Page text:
We conclude that the carefully controlled and closely scrutinized relevant inquiry into O'Dell's voluntary use of controlled substances was properly admitted on the causation issue going to the risk of harm, and not harmfully prejudicial sufficient to require a new trial. The trial court ruled defendant had a right to examine an adverse party; that O'Dell had alleged in his complaint toxic chemical exposure; that it would be reversible error not to permit the testimony; that Hercules was prohibited from inquiring into the subject matter of convictions; and that AMI instruction 105 would be given, to the effect that all plaintiffs' rights were separate and distinct and the claims of each party were to be treated as if separate lawsuits. Tr. at 1318-24. Instruction 105 was given. Tr. at 2179. Therefore, the trial court did not abuse its discretion in permitting the testimony.
Second, appellants assert that the bifurcation of the consolidated trial into liability (phase I) and damages (phase II), pursuant to Fed.R.Civ.P. 42(b), was an abuse of discretion. On May 14, 1987, Hercules had moved for consolidation, phased discovery and a bifurcated trial. The Bridges filed a response on May 21, 1987, which in pertinent part consented to bifurcation in the manner suggested by Hercules. The O'Dells never filed a response. Therefore, Hercules' simultaneous motion to consolidate and bifurcate was not initially opposed and was granted September 24, 1987, without a formal order.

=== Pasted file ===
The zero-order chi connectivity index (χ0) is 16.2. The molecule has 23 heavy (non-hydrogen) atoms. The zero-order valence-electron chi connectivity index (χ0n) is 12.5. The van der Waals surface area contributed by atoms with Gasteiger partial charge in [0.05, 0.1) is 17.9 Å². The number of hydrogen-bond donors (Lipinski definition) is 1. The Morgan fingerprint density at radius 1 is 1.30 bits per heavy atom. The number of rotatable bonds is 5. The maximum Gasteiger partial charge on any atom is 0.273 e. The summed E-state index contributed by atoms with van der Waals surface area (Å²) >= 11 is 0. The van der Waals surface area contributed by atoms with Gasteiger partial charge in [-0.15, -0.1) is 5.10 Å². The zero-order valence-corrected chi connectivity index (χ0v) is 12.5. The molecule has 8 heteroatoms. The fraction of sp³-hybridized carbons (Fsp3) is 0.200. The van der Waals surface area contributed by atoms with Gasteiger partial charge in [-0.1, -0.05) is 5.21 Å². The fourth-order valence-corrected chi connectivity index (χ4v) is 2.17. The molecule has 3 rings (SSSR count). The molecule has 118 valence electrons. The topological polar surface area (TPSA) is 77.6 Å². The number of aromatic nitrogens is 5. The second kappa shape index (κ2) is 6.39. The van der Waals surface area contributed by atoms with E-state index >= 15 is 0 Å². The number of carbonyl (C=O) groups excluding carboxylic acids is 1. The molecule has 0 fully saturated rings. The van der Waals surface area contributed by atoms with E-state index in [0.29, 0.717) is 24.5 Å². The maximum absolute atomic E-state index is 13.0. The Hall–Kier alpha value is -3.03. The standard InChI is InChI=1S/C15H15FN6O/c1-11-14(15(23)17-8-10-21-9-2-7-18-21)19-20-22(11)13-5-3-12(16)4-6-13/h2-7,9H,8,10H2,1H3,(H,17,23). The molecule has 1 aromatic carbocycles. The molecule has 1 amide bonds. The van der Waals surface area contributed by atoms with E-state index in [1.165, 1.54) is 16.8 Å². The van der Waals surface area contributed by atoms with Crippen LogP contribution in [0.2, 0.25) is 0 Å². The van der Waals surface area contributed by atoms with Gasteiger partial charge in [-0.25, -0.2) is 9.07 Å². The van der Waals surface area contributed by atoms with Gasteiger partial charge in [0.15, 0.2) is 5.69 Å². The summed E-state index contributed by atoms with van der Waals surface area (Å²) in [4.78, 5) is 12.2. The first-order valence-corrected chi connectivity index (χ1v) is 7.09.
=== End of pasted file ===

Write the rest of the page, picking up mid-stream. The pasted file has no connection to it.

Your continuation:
Federal Rule of Civil Procedure 42(b) (1966) provides that "[t]he court, in furtherance of convenience or to avoid prejudice, or when separate trials will be conducive to expedition and economy, may order a separate trial of any claim, . . . or of any separate issue . . ." (emphasis added).